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May 24, 2013
Resisting government labelling and engaging the community: The ‘March For Protection’ in Hong Kong
May 16, 2013
Francesco Vecchio and Cosmo Beatson write for the Oxford Monitor of Forced Migration, an independent, student run publication that moves to engage with various aspects of forced migration through academic scholarship. The original article is available in the Oxford Monitor of Forced Migration, Volume 3, Number 1 and a simple PDF version is here.
This article intends to analyse an event that revealed new avenues for Hong Kong’s civil society to counter the government’s attempt to negate asylum seekers’ individual agency and the government’s opposition towards a comprehensive asylum policy. This article outlines the context which led to the organisation of the ‘March For Protection’ on 30 October 2012.In doing so, it aims to offer a starting point to explore and debate the march’s rationale, attainments and, more generally, civil society’s relationship with state power.
Asylum seekers in Hong Kong recently grabbed the headlines with a protest march in which they demanded fairer screening and rebuffed official and public views that generally depict them as bogus claimants. In the wake of the ‘March For Protection’ (MFP) and widespread English-language press coverage highlighting the difficulties asylum seekers face in the territory (for example Chiu, 2012a; SCMP Editorial, 2012; Kennedy, 2013; Yeung, 2013), civil society and UNHCR Hong Kong’s head-of-office called forcefully for local authorities to accede to the 1951 Refugee Convention (Chiu, 2012b; Read, 2013) and address current procedural shortcomings (Daly, 2012; Vision First, 2013a).
Hong Kong is a Special Administrative Region of the People’s Republic of China. Under the ‘one country, two systems’ policy, it enjoys relatively broad administrative independence in immigration policy. While it is not our intention to delve into China/Hong Kong relations, we note that although the mainland signed the 1951 Refugee Convention and provisions for refugees were included in domestic law, Hong Kong has instead firmly resisted its extension to the territory (Loper, 2010). Nonetheless, the city is a signatory to the 1984 Convention against Torture and other Cruel, Inhuman or Degrading Treatment or Punishment (CAT), and a two-track asylum screening system is available to refugees. On the one hand, UNHCR performs refugee screening. On the other, the Hong Kong Government assesses claims under article 3 of CAT, which prohibits the removal of a person to the country where s/he would face torture or other cruel treatment. In spite of its potential to minimise mistakes, this bifurcated asylum reality has been said to give rise to procedural confusion, delays and a wasteful duplication of resources. In fact, refugees’ concurrent or sequential reliance on both mechanisms, affects the understandings of asylum seeking. Additionally, public policy is shaped by Hong Kong’s memory of dramatic mainlander and Vietnamese refugee inflows in the past (Vecchio, forthcoming). The government has repeatedly asserted that were Hong Kong to accede to the 1951 Refugee Convention, the city would be flooded by waves of illegal migrants posing as asylum seekers to gain entrance and exploit local prosperity (see for example discussions in the Hong Kong Legislative Council, LG, 2011).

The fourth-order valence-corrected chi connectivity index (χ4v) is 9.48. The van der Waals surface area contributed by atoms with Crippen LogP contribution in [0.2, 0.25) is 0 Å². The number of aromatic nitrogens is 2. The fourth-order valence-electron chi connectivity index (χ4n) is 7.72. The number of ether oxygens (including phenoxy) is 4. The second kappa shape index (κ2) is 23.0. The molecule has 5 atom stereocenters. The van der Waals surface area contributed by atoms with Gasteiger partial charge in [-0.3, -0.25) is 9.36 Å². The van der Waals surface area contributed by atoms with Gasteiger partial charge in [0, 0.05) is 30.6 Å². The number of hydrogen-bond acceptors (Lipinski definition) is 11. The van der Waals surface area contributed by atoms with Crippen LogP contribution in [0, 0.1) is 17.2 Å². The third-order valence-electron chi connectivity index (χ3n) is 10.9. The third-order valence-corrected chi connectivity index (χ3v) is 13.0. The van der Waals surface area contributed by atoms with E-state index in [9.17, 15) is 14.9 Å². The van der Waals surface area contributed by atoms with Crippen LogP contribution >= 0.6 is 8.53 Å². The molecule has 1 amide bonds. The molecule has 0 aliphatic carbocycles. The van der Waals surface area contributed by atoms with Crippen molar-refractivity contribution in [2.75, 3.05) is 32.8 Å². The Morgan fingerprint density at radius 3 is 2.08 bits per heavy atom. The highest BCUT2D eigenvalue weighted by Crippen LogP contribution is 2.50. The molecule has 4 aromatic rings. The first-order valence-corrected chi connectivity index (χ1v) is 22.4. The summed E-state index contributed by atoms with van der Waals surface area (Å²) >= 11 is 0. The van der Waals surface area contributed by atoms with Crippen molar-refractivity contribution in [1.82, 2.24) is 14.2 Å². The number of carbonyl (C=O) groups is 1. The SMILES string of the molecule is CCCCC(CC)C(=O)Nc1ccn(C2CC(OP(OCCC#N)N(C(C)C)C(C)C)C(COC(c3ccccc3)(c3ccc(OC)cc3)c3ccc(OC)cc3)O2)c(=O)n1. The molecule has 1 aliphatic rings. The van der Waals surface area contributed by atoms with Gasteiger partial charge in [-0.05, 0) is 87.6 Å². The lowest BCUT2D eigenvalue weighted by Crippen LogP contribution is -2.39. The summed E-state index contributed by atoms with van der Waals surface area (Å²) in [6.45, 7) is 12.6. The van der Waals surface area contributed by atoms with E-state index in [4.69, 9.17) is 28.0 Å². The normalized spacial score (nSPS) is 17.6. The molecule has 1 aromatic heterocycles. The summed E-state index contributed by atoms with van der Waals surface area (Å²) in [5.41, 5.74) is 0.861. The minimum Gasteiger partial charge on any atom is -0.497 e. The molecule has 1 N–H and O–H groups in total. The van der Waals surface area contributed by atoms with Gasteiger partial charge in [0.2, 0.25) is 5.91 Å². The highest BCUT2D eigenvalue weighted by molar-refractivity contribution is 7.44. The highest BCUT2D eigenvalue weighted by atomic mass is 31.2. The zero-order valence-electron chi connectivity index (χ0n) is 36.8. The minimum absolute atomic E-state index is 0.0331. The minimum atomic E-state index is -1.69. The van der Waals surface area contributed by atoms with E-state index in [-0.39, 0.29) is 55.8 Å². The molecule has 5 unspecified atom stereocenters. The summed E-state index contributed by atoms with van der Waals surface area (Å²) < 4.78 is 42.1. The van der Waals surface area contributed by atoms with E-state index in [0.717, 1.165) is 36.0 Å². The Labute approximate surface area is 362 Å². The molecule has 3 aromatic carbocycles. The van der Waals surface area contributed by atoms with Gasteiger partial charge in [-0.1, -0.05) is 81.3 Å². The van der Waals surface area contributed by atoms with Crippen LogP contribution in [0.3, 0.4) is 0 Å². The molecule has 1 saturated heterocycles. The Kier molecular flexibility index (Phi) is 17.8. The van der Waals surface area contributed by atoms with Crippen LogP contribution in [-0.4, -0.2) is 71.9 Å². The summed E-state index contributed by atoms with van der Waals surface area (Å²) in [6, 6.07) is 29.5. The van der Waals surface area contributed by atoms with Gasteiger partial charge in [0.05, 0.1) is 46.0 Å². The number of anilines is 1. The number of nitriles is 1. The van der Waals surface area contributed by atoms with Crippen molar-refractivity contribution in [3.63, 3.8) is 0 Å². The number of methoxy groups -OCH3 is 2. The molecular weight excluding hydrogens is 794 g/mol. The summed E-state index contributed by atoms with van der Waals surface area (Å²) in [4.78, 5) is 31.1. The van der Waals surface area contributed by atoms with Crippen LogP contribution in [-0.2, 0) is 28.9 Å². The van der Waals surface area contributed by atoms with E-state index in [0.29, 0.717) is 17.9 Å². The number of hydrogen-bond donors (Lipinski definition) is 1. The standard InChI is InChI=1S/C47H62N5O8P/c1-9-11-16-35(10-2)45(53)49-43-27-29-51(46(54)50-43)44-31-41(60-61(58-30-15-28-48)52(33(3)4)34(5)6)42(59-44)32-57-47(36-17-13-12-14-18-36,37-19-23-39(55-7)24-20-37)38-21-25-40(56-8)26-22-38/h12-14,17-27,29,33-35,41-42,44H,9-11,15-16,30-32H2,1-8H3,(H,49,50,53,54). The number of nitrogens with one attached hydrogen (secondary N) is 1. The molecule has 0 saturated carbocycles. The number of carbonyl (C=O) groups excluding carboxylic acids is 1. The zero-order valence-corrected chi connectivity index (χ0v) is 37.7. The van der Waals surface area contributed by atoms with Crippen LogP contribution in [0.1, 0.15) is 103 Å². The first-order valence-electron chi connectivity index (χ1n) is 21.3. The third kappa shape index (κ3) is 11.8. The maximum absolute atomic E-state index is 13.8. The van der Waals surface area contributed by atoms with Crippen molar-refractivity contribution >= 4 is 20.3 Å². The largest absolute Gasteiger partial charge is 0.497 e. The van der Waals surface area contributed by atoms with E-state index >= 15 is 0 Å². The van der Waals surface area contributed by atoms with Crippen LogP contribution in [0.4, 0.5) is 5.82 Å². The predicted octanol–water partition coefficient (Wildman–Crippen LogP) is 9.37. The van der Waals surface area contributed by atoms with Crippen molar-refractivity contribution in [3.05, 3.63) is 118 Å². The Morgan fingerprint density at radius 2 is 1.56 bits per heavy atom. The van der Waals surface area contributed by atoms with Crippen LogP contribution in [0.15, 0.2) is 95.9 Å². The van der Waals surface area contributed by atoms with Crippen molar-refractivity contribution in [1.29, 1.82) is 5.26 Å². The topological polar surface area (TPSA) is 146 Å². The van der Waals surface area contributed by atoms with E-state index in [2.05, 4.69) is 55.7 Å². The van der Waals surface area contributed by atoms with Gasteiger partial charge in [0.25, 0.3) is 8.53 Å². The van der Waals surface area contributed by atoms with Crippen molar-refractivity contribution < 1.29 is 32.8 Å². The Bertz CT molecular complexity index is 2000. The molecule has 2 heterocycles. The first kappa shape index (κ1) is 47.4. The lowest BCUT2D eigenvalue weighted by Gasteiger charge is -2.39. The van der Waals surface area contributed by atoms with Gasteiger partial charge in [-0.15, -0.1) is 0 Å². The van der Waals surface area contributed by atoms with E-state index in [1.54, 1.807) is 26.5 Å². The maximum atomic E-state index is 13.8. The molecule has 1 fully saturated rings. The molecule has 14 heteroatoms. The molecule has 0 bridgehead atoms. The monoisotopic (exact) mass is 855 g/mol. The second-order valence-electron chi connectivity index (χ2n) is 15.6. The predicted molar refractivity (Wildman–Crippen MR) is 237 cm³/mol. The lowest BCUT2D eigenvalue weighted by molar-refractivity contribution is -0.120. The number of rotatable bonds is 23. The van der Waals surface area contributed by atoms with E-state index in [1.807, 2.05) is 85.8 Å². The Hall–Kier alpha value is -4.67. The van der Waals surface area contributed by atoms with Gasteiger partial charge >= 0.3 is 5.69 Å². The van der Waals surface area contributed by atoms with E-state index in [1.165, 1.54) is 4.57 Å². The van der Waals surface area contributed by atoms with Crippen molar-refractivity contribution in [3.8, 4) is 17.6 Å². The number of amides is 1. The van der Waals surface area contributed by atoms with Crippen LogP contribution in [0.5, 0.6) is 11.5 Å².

There are indications that this and other misconceptions are widespread in the community. A typical statement in this direction was made by scholar Victor Fung (2012), who recently alerted the readers of China Daily that waves of ‘economic migrants’ would inundate the city, working illegally to support their families back home. In his reply to UNHCR’s appeal, Fung warned that were Hong Kong to accede to the 1951 Refugee Convention, the territory would be doomed to ‘sink’ into the harbour and ‘drown’. However, the reasons why such a catastrophic scenario would inevitably unfold were not disclosed. As often happens (see Tao, 2009), the rationale supporting official propaganda on the formation of the Refugee Convention/illegal migration nexus is rarely elucidated, giving us the impression that certain beliefs have become so profoundly ingrained in Hong Kong’s mindset that they amount to tautological truths. While proponents offer no evidence to support the formulation of their views, any attempt to negate them is resisted no matter what evidence is presented to refute their validity.
Click “Read More” below for the full article